HUDSON | Sidetracked by sidebar issues, TABOR lawsuit plods onward
Author: Miller Hudson - May 23, 2018 - Updated: May 23, 2018
Last week the desultory path of the lawsuit challenging the constitutionality of Colorado’s TABOR amendment found its way into Courtroom 2 at the old federal building in downtown Denver. Just one day short of seven years since their case was originally filed, arguments and a resolution regarding the merits of plaintiffs’ claims appeared no closer than they did in May of 2011. If ever there were justification needed for Shakespeare’s appeal by Dick, the Butcher, in Henry VI, Part 2, this hearing provided it. “The first thing we do, let’s kill all the lawyers!” felt more than appropriate.
The three judges assigned by the District Court were not empaneled to consider the merits of the claim that TABOR violates the ‘Guarantee Clause’ provided in Article 4, section 4, of the U.S. Constitution; it states, “The United States shall guarantee to every state in this Union, a Republican Form of government…” Distilled to its essence, plaintiffs’ case argues that if TABOR is permitted to deny legislators the authority to raise revenue (taxes) without voter permission, Coloradans are denied a republican form of government. If you wonder what has transpired that would consume seven years of adjudication without consideration of this premise, allow me to enlighten you. Squabbles over “standing” have traveled up and down the appeals process at least twice.
The original plaintiffs comprised a bi-partisan coterie of Colorado legislators. Several of these have since been term-limited from office while the remainder will be shortly. This, in itself, would not be an obstacle to proceeding. To this point, the solicitor general has defended TABOR on behalf of Colorado taxpayers challenging whether elected officials have standing to file suit or can demonstrate harm or damages as individuals. Several years ago members of the Arizona Legislature brought suit against the redistricting system approved there by voters. A footnote to the eventual U. S. Supreme Court decision from Justice Ruth Ginsburg in this case led to an interpretation that only the Legislature, as an entity, could earn standing.
This forced plaintiffs to return to square one and substitute an assortment of local governing authorities, including Boulder County and a batch of both Republican and Democratic majority school boards and special districts, as newly minted appellants. They filled the courtroom with nearly a hundred observers, very few of whom could have followed the hour-long hearing with any sense of genuine comprehension. Former Congressman David Skaggs ably presented the case for their standing with a mind numbing recitation of precedents and references to decisions that had previously been submitted to the Judges in legal briefs. He was, in turn, grilled regarding their applicability. Governor Hickenlooper, who is the named defendant in his role as chief executive officer of the state (although probably sympathetic to the plaintiffs) was represented in an equally mystifying accounting of decisions running well back into the 20thcentury.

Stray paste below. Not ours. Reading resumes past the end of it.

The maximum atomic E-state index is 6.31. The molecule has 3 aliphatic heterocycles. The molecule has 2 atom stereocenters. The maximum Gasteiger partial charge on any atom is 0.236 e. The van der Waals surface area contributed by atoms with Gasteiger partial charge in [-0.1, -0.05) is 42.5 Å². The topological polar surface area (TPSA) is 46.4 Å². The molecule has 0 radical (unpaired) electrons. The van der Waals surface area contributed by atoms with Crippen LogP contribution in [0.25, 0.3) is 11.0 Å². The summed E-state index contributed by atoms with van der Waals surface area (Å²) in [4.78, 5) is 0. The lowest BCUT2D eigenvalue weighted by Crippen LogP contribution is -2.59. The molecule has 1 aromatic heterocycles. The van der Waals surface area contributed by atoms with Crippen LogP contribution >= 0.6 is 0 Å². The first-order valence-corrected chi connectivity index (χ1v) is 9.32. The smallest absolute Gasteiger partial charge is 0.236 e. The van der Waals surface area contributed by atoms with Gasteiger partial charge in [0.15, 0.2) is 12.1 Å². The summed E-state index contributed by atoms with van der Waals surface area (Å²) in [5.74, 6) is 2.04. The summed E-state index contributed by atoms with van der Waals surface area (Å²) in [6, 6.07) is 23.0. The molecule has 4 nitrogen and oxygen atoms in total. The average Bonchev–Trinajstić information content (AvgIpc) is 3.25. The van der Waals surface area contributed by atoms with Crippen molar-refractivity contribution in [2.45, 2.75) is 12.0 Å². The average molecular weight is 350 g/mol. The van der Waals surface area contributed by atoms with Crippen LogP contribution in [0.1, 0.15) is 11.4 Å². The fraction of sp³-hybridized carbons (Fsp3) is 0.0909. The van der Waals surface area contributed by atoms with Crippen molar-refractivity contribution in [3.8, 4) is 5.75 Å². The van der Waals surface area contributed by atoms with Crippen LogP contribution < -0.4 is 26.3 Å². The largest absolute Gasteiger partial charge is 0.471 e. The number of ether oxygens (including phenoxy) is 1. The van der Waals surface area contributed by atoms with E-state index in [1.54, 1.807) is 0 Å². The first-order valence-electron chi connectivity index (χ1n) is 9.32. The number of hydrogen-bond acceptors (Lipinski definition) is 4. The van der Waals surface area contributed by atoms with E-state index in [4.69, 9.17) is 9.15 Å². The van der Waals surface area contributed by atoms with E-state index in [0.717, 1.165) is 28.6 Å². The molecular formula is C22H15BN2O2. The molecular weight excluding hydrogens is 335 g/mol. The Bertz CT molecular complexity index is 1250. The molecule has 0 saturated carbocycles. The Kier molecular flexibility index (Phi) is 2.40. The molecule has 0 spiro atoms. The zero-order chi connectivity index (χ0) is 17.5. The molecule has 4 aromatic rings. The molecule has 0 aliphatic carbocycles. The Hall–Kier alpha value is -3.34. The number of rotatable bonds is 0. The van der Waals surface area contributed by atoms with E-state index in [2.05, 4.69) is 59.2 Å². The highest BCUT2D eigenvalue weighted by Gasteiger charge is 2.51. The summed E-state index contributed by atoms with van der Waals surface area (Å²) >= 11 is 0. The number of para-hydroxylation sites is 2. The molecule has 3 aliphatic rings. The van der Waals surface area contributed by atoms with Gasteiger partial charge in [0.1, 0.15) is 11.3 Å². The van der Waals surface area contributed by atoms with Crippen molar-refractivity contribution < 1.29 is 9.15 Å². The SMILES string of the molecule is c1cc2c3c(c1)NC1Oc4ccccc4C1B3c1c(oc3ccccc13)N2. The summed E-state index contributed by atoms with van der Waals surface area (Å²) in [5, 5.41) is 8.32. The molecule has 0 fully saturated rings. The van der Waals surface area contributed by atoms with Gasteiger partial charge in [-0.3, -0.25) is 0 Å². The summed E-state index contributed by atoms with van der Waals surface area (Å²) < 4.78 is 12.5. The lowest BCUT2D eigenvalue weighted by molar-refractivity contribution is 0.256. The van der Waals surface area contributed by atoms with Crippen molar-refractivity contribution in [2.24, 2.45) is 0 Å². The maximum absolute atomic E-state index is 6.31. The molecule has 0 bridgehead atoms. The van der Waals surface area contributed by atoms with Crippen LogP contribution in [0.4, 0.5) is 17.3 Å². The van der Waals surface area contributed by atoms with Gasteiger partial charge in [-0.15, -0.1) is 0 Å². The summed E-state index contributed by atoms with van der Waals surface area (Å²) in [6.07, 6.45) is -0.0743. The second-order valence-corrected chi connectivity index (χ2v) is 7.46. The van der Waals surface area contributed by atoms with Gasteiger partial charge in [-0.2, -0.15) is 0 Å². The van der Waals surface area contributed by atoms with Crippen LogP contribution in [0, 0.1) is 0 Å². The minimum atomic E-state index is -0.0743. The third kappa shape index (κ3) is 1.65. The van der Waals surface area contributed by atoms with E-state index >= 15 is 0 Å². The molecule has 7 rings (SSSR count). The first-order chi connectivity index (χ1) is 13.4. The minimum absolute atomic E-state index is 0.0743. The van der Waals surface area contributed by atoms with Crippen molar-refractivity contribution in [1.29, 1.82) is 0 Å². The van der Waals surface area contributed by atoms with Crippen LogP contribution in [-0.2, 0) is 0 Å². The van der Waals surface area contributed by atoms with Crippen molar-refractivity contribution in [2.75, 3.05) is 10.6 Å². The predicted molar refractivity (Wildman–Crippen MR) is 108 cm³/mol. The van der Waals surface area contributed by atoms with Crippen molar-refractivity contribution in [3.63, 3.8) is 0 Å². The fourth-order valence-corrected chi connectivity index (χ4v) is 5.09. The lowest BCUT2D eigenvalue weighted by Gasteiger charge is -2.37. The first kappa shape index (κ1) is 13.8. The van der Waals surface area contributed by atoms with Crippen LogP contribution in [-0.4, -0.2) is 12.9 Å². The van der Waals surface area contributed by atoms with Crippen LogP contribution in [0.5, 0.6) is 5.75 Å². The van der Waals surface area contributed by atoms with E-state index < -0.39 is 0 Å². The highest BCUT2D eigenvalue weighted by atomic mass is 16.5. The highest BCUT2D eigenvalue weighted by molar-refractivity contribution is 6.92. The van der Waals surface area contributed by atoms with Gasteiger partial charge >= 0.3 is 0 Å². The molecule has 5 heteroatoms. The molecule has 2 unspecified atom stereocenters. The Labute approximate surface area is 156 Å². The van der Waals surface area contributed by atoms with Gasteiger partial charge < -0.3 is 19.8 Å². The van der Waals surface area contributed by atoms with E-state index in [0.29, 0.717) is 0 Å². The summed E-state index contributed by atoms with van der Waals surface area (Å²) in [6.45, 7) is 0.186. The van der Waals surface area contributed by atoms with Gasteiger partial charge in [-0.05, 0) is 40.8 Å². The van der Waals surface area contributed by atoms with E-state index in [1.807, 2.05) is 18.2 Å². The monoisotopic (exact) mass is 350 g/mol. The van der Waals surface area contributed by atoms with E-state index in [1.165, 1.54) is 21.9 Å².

No decision is expected before autumn and, whatever that finding, an appeal should be anticipated. Although James Madison, who reputedly added Section 4 as an afterthought, failed to define precisely what he intended “a republican form of government” to entail, it is certainly plausible that it was meant to describe a representative assembly acting on behalf of voters. Whether voters can strip their legislators of taxing authority in favor of retaining a right of ballot box approval is a worthy debate. It seems ludicrous that it should require the better part of a decade merely to determine who has standing to force this determination.
Apparently there has only been a single Supreme Court case that relied on the protection of the guarantee clause. It was filed by a Texas suffragette who argued that the denial of the ballot excluded her from participation in a republican form of government. While imaginative for the 19thcentury, the Court ruled our Founding Fathers could have and, thus intentionally, failed to extend suffrage despite Abigail Adams’ plea to her husband that he remember “the ladies.” No one doubts the TABOR case will eventually find its way, as well, to the U. S. Supreme Court. Plaintiffs and their attorneys are banking on the hope that an opportunity to craft new law, unmuddied by two centuries of precedents, will prove a temptation the court can’t resist.
Meanwhile, Colorado continues to careen towards an inevitable rendezvous with bankruptcy and/or fiscal collapse. Reliance on Rube Goldberg gimmicks like “opportunity grants” to fund higher education, “certificates of participation” in lieu of capital construction expenditures and a metastasizing forest of fees may soon exhaust the fiscal ingenuity of the legislature’s Joint Budget Committee. Worse yet, it places a growing proportion of Colorado’s budget on automatic pilot — precisely the result that TABOR supporters most fear. Charles Dickens’ famous accounting in “Bleak House”of a two-decade struggle in Chancery Court over an inheritance observes, “Jarndyce v. Jarndyce drones on.” Sounds familiar, doesn’t it?